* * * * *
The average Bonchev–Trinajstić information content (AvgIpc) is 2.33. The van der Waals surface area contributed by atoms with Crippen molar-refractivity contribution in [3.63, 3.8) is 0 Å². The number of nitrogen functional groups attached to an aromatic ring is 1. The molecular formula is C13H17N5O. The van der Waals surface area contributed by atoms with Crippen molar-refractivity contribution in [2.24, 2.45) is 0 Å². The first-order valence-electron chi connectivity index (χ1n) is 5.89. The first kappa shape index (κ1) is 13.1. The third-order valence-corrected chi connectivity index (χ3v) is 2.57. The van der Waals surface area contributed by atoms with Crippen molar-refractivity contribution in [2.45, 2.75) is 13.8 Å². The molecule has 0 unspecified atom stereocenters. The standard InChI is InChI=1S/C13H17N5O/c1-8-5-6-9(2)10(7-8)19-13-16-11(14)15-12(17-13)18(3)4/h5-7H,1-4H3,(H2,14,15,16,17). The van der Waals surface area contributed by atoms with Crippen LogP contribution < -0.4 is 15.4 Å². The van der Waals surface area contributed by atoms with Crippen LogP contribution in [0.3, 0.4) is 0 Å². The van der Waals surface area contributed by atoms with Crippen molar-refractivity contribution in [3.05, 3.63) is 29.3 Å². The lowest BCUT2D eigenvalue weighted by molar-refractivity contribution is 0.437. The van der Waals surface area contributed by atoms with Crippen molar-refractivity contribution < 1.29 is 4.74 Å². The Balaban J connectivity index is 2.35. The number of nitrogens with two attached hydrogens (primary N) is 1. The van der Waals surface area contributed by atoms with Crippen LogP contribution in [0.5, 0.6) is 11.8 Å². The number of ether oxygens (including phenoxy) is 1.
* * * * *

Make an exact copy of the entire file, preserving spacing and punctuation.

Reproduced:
The average Bonchev–Trinajstić information content (AvgIpc) is 2.33. The van der Waals surface area contributed by atoms with Crippen molar-refractivity contribution in [3.63, 3.8) is 0 Å². The number of nitrogen functional groups attached to an aromatic ring is 1. The molecular formula is C13H17N5O. The van der Waals surface area contributed by atoms with Crippen molar-refractivity contribution in [2.24, 2.45) is 0 Å². The first-order valence-electron chi connectivity index (χ1n) is 5.89. The first kappa shape index (κ1) is 13.1. The third-order valence-corrected chi connectivity index (χ3v) is 2.57. The van der Waals surface area contributed by atoms with Crippen molar-refractivity contribution in [2.45, 2.75) is 13.8 Å². The molecule has 0 unspecified atom stereocenters. The standard InChI is InChI=1S/C13H17N5O/c1-8-5-6-9(2)10(7-8)19-13-16-11(14)15-12(17-13)18(3)4/h5-7H,1-4H3,(H2,14,15,16,17). The van der Waals surface area contributed by atoms with Crippen LogP contribution < -0.4 is 15.4 Å². The van der Waals surface area contributed by atoms with Crippen LogP contribution in [0.3, 0.4) is 0 Å². The van der Waals surface area contributed by atoms with Crippen molar-refractivity contribution in [3.05, 3.63) is 29.3 Å². The lowest BCUT2D eigenvalue weighted by molar-refractivity contribution is 0.437. The van der Waals surface area contributed by atoms with Crippen molar-refractivity contribution < 1.29 is 4.74 Å². The Balaban J connectivity index is 2.35. The number of nitrogens with two attached hydrogens (primary N) is 1. The van der Waals surface area contributed by atoms with Crippen LogP contribution in [0.5, 0.6) is 11.8 Å². The number of ether oxygens (including phenoxy) is 1.